Participants  Trauma patients presenting to trauma centers participating in the National Trauma Data Bank.

Main Outcomes and Measures  To assess the reported prevalence of domestic violence among trauma patients.

Results  A total of 16 575 trauma patients who experienced domestic violence were included. Of these trauma patients, 10 224 (61.7%) were children, 5503 (33.2%) were adults, and 848 (5.1%) were elderly patients. The mean (SD) age was 15.9 (20.6), the mean (SD) Injury Severity Score was 10.9 (9.6), and 8397 (50.7%) were male patients. Head injuries (46.8% of patients) and extremity fractures (31.2% of patients) were the most common injuries. A total of 12 515 patients (75.1%) were discharged home, and the overall mortality rate was 5.9% (n = 980). The overall reported prevalence of domestic violence among trauma patients was 5.7 cases per 1000 trauma center discharges. The prevalence of domestic violence increased among children (14.0 cases per 1000 trauma center discharges in 2007 to 18.5 case per 1000 trauma center discharges in 2012; P = .001) and adults (3.2 cases per 1000 discharges in 2007 to 4.5 cases per 1000 discharges in 2012; P = .001) over the 6-year period and remained unchanged for elderly patients (0.8 cases per 1000 discharges in 2007 to 0.96 cases per 1000 discharges in 2012; P = .09). On subanalysis of adults and elderly patients, the prevalence of domestic violence increased among both female (4.6 cases per 1000 discharges in 2007 to 5.3 cases per 1000 discharges in 2012; P = .001) and male patients (1.5 cases per 1000 discharges in 2007 to 2.8 cases per 1000 discharges in 2012; P = .001).

Conclusions and Relevance  Domestic violence is prevalent among trauma patients. Over the years, the reported prevalence of domestic violence has been increasing among children and adults, and continues to remain high among female trauma patients. A robust mandatory screening for evaluating domestic violence among trauma patients, along with a focused national intervention, is warranted.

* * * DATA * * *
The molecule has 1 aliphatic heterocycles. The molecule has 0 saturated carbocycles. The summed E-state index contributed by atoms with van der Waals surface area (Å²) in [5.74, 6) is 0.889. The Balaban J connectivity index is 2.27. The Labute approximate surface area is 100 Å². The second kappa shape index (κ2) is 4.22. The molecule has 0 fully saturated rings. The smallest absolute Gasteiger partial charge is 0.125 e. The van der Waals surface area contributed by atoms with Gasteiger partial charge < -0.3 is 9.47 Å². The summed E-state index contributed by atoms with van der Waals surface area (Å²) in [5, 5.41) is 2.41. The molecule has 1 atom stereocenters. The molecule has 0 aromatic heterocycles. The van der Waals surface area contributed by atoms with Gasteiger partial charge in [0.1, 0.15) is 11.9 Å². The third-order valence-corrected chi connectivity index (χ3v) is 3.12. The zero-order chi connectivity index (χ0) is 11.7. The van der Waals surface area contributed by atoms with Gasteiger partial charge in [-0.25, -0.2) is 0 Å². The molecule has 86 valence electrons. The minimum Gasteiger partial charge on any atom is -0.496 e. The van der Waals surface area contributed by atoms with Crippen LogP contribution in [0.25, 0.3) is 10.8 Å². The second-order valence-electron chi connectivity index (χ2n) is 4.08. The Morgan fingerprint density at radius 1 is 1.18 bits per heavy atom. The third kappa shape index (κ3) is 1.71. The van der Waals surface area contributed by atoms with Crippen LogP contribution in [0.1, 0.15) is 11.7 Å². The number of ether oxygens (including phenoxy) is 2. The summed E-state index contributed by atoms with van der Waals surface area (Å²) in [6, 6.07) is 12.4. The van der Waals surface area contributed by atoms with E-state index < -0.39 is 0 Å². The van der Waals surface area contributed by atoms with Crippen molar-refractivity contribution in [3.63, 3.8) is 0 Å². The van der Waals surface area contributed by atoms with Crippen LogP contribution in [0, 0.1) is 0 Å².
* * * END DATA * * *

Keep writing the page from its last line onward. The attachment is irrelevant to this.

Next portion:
Introduction

Abuse in its many forms is a global problem, cutting across the boundaries of age, sex, culture, religion, and nationality. The gravity of the problem can be estimated by the fact that it is the most common mechanism of injury among women, responsible for more injuries than motor vehicle accidents and other assaults combined.1 Although presumed to be a problem in underdeveloped countries, domestic violence still remains a significant health care burden in the United States.2

Domestic violence encompasses a wide variety of maltreatment, including emotional, physical, sexual, and verbal abuse, as well as neglect and abandonment. In the United States, national estimates suggest a high prevalence of domestic violence, with 1.5 million female and 830 000 male persons who experience domestic violence annually.35 According to the US Department of Health and Human Services, 4 children die each day as a result of child abuse.6 In addition, 14% of older adults experience financial exploitation or some kind of physical, psychological, and sexual abuse each year.7

Trauma surgeons and emergency physicians are at the forefront of this problem. They are among the first persons who can identify and intervene in this social and moral dilemma. However, recent studies have shown gaps in the knowledge among attending physicians regarding the true incidence of this problem.8 The aim of our study was to assess the national prevalence and trends of domestic violence among trauma patients.

Methods

We performed a 6-year (2007-2012) retrospective analysis of the National Trauma Data Bank (NTDB), version 7.2. The NTDB is the largest collection of trauma index cases and is maintained by the American College of Surgeons. The NTDB contains more than 1.8 million patients, with contributions from more than 900 trauma centers across the United States. Our study was exempt from approval by the institutional review board of the University of Arizona, Tucson.

To ensure reporting of incidents from a homogenous population, we included only those facilities that were consistently reporting data during the whole study period. After adjusting for the facilities, patients who experience domestic violence were identified using International Classification of Diseases, Ninth Revision diagnosis codes (eTable 1 in the Supplement). We abstracted the following data points from the NTDB: demographics, vital statistics on presentation, hospital and intensive care unit length of stay, and in-hospital mortality. Injury characteristics were abstracted using the Injury Severity Score and the Abbreviated Injury Scale score.